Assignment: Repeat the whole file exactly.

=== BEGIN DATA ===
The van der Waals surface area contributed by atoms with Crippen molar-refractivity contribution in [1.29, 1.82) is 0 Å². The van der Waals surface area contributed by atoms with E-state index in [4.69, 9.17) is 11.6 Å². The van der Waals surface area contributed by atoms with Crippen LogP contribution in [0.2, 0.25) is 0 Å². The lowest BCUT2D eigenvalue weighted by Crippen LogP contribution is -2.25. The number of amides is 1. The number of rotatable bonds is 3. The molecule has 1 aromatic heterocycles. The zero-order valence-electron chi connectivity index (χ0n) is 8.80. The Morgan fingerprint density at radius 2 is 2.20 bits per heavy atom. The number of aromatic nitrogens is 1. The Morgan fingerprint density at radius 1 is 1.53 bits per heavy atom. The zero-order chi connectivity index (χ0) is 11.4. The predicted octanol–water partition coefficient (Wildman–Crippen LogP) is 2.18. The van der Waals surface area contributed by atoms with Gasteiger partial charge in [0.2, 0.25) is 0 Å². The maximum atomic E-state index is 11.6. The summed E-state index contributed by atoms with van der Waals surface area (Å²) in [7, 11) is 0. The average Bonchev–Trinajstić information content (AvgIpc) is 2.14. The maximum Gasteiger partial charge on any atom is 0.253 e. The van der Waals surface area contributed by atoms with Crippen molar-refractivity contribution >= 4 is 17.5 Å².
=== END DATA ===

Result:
The van der Waals surface area contributed by atoms with Crippen molar-refractivity contribution in [1.29, 1.82) is 0 Å². The van der Waals surface area contributed by atoms with E-state index in [4.69, 9.17) is 11.6 Å². The van der Waals surface area contributed by atoms with Crippen LogP contribution in [0.2, 0.25) is 0 Å². The lowest BCUT2D eigenvalue weighted by Crippen LogP contribution is -2.25. The number of amides is 1. The number of rotatable bonds is 3. The molecule has 1 aromatic heterocycles. The zero-order valence-electron chi connectivity index (χ0n) is 8.80. The Morgan fingerprint density at radius 2 is 2.20 bits per heavy atom. The number of aromatic nitrogens is 1. The Morgan fingerprint density at radius 1 is 1.53 bits per heavy atom. The zero-order chi connectivity index (χ0) is 11.4. The predicted octanol–water partition coefficient (Wildman–Crippen LogP) is 2.18. The van der Waals surface area contributed by atoms with Gasteiger partial charge in [0.2, 0.25) is 0 Å². The maximum atomic E-state index is 11.6. The summed E-state index contributed by atoms with van der Waals surface area (Å²) in [7, 11) is 0. The average Bonchev–Trinajstić information content (AvgIpc) is 2.14. The maximum Gasteiger partial charge on any atom is 0.253 e. The van der Waals surface area contributed by atoms with Crippen molar-refractivity contribution >= 4 is 17.5 Å².